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well? so, it seems clear, if you work for kingdom, the more you fine, the more you earn. in a statement, the company told us its competency allowance isn't to incentivise officers to issue fines, it says the allowance is discretionary and only paid if officers meet all their basic competencies. in ealing, kingdom officers have come up with a new tactic — they ride on council trucks to check on people's rubbish. it's not gone down well. the borough has a very big problem with fly—tipping, i appreciate that. but they're targeting the wrong people. this ballet instructor fell foul of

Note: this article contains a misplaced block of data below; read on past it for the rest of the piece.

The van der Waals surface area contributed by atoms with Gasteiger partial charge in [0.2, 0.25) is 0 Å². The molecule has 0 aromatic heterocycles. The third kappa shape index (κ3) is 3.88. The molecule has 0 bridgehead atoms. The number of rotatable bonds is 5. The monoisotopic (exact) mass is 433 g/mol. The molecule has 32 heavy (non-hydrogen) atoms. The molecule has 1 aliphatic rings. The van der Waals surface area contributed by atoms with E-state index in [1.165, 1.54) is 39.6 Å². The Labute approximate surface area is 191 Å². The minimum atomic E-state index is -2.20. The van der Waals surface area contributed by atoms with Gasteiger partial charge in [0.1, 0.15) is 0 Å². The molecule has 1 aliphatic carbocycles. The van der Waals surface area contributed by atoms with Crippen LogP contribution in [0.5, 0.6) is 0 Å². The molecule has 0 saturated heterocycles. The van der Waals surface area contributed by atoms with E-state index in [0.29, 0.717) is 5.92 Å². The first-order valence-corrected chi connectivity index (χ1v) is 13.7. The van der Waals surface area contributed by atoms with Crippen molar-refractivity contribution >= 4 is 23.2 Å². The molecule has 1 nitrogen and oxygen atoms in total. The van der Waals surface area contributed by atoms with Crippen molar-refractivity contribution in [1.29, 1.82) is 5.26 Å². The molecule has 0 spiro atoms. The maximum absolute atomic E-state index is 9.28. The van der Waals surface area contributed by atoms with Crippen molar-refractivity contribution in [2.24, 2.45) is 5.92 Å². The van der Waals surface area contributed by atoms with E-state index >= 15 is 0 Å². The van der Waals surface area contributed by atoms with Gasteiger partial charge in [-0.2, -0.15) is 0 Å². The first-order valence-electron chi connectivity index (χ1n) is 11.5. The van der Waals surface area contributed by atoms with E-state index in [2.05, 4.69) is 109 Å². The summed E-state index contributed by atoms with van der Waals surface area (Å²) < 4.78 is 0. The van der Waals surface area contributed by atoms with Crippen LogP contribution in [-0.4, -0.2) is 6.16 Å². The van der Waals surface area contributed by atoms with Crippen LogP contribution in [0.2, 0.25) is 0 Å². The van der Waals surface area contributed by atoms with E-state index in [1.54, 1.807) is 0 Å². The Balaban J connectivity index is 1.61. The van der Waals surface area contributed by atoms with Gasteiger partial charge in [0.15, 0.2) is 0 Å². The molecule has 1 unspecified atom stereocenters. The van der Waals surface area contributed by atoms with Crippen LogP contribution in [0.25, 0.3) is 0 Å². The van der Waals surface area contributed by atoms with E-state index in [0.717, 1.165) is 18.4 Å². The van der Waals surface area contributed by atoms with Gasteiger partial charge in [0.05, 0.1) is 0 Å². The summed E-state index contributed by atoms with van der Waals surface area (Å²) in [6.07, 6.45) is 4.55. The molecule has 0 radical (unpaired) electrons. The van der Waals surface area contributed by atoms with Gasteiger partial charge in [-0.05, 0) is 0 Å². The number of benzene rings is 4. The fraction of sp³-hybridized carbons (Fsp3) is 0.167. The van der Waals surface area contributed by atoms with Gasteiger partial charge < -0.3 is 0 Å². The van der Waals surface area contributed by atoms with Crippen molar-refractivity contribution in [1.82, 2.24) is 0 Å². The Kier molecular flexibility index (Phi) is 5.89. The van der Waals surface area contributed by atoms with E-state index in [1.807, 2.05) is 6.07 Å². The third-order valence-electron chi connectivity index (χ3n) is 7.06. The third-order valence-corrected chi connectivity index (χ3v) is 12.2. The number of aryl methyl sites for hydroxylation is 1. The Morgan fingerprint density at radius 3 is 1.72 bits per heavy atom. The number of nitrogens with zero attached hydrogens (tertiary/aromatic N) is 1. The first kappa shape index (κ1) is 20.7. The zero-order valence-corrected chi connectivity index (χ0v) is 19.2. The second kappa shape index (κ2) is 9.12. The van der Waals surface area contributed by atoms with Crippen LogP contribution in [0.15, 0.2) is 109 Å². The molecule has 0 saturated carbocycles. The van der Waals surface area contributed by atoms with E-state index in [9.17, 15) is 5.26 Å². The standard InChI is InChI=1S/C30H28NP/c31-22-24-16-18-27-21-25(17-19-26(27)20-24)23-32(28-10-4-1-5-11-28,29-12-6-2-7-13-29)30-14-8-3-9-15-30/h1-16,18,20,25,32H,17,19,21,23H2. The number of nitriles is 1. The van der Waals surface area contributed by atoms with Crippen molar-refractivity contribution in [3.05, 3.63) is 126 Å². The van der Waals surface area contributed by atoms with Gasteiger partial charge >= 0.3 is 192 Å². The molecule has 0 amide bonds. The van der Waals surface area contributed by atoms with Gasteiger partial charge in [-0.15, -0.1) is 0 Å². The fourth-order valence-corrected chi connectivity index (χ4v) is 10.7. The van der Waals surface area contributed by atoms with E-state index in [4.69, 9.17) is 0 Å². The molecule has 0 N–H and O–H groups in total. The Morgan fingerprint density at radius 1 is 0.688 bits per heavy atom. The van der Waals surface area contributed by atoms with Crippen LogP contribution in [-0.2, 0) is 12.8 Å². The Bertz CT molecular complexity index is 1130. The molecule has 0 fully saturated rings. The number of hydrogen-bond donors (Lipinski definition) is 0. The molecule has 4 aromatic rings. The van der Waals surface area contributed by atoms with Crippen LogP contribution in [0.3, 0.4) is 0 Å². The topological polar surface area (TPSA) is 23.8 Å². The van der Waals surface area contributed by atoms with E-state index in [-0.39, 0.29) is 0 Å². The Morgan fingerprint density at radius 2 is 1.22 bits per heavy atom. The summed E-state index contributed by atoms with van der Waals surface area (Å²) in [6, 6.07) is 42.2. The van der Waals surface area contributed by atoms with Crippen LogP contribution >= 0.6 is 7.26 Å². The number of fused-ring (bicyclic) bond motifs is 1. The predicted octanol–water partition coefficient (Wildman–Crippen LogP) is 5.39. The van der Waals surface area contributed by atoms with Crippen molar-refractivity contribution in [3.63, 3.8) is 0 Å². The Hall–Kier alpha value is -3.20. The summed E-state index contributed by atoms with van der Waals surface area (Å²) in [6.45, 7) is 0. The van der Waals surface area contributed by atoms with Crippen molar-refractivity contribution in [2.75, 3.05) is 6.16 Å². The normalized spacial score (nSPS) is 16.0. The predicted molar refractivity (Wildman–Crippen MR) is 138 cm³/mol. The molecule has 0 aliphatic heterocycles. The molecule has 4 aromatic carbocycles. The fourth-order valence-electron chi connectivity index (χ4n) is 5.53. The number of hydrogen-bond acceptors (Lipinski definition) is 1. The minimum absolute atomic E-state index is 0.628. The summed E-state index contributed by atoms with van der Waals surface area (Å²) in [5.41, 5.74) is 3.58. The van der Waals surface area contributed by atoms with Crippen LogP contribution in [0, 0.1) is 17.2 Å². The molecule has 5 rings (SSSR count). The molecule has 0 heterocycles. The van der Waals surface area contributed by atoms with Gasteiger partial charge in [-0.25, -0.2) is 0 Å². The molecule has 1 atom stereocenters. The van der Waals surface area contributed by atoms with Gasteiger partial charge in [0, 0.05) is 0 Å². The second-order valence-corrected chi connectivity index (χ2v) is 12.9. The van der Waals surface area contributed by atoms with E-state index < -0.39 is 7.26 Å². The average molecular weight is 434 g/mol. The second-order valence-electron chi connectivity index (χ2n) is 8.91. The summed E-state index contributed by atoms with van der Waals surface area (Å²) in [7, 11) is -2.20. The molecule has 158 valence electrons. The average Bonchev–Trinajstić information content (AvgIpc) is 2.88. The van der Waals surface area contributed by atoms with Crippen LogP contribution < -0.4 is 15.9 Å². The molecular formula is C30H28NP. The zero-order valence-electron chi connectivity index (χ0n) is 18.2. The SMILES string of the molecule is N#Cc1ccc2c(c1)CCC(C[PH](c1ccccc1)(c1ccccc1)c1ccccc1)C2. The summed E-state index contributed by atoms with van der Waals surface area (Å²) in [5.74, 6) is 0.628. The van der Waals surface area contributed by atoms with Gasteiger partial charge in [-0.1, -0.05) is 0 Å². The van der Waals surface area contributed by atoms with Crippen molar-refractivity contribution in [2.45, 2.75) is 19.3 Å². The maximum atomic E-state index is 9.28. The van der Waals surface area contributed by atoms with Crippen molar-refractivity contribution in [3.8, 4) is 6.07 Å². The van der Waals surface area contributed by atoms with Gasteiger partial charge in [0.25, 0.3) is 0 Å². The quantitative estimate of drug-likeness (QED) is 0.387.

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the officers last christmas. on the 29th december, i put my recycling out two days later than usual. due to the holiday christmas time recycling always changes. so, i put the big blue recycling bin out. six small extra bags of recycling, and my green food bin. nothing unusual. everyone doing the same. about a week later, i received a fixed penalty notice for £80 for fly—tipping on to the public highway outside my own property. the notice felt quite forceful. you have to pay it or you're going to be taken to court. you're going to be prosecuted. the consequences of losing in court would have been severe. you have to pay court costs and you get a criminal record on top of that. i decided as soon as i saw that,